The Dormancy of “Aberration”

In the first chapter of Zygmunt Bauman’s “Modernity and the Holocaust”, multiple perspectives are provided regarding the relationship between modernity and the Holocaust. Bauman begins by refuting the concept of the Holocaust- or any major sociological development, for that matter- as a singular “event” that can be scrutinized in terms of the multitude of historical elements that contributed to its development. Rather, he projects the idea that unless we revise our sociological perspective on the past, we will never see it as anything but “a unique but fully determined product of a particular concatenation of social and psychological factors” (4).… Read the rest here

Comparing the Genesis and Content of Morality in Plato and More’s Utopias

In forming an ideal society, having common moral values among the population is a necessity.  In order to sustain an idyllic state, each citizen must have a strong moral compass that does not conflict with others. In both Utopia and The Republic, More and Plato emphasize education as an important factor in generating a common moral code. Both emphasize the importance of morality, but then describe deceptive and indecent strategies used by the state to manipulate citizens.… Read the rest here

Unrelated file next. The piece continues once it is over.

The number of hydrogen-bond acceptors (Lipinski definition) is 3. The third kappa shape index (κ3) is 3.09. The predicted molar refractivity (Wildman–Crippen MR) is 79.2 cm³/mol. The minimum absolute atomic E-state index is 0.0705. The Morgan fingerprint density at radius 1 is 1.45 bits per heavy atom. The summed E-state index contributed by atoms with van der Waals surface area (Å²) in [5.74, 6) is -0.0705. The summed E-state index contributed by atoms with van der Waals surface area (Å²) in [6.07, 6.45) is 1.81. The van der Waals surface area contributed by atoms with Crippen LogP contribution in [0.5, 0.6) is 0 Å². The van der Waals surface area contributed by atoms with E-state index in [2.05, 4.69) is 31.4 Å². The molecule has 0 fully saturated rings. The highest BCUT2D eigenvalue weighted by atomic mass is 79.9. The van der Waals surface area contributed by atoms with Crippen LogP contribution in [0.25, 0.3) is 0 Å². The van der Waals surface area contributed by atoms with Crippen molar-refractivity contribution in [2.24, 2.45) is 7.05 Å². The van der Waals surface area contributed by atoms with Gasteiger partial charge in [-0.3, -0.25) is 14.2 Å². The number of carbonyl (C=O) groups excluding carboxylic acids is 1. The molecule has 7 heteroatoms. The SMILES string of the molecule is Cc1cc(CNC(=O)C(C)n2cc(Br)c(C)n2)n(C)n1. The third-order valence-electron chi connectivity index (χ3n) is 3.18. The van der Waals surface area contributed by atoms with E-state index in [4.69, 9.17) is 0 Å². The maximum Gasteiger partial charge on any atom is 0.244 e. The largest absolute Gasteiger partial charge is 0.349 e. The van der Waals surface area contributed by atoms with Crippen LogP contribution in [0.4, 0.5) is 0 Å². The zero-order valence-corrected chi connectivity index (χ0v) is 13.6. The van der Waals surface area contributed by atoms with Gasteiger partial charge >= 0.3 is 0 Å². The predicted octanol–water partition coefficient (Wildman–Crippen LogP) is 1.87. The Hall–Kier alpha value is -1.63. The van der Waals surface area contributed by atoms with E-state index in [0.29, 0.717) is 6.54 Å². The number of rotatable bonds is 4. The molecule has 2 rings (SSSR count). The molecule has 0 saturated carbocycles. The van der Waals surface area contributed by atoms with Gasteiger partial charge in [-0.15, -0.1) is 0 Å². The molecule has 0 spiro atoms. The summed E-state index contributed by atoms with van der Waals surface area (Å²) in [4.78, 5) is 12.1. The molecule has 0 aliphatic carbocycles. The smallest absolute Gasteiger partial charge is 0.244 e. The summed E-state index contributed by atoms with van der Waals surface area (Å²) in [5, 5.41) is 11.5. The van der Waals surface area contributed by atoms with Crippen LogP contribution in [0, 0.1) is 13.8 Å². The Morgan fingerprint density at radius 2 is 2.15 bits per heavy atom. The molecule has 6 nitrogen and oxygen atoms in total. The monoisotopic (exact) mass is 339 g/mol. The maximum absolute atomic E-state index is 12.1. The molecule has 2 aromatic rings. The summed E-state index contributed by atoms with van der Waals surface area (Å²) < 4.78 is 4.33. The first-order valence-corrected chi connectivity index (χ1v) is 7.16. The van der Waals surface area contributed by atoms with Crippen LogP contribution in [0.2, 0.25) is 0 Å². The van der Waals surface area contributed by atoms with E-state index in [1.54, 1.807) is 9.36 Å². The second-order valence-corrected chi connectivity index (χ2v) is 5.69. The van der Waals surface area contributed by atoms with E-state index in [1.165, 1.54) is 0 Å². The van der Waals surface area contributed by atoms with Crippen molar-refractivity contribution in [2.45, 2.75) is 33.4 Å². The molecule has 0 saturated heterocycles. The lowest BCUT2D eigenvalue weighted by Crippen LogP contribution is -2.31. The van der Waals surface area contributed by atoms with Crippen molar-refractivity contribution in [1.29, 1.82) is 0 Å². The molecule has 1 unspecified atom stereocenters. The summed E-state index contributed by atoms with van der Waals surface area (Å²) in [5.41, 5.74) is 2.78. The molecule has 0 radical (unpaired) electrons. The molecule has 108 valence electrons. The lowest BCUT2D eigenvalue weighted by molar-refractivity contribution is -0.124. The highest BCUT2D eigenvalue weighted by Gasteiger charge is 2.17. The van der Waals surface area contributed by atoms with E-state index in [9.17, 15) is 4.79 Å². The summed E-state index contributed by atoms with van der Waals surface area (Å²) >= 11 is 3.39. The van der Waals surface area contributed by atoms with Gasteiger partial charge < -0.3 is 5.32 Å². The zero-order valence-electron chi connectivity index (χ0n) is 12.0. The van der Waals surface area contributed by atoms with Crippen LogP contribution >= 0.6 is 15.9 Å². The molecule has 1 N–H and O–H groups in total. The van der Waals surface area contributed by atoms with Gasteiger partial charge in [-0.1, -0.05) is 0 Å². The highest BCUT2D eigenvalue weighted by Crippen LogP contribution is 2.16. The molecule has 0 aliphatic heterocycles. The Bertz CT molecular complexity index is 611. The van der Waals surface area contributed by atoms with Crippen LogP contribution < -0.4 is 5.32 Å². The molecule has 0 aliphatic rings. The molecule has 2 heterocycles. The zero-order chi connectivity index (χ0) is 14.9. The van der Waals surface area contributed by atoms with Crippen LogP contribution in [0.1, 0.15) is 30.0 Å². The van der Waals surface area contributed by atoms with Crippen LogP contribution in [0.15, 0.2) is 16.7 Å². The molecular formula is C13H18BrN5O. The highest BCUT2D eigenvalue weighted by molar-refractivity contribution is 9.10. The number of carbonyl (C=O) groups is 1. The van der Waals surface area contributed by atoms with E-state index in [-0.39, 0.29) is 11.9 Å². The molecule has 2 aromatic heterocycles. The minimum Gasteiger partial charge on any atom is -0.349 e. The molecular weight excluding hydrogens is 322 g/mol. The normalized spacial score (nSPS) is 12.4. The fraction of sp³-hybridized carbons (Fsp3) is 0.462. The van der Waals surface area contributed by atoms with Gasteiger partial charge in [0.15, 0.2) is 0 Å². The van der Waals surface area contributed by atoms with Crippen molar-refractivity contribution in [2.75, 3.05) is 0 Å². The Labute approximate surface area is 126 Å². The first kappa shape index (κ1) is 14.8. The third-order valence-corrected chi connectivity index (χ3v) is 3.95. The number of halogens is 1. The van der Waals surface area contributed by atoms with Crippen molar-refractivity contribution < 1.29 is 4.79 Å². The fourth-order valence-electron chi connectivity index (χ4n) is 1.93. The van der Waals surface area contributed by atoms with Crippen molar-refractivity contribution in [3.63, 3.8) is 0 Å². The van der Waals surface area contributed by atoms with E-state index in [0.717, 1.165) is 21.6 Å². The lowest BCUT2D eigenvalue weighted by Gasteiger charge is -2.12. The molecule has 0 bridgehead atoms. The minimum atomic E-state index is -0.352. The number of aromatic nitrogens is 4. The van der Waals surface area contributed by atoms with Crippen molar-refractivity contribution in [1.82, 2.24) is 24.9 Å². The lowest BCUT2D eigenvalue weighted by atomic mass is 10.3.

Comparing the Genesis and Content of Morality in Plato and More’s Utopias

Thomas More’s Utopia and Plato’s The Republic both address morality in the context of ideal civilizations.  Similarities arise when each novel describes its people, and how they come to be functioning and ideal members of Utopia or the perfect State.  Each author describes some sort of conditioning process that each society’s residents must go through.  However, Plato’s subjects are closely inculcated with specific information and preplanned cultural influences from birth; thus, they know nothing other than their enforced goodness. … Read the rest here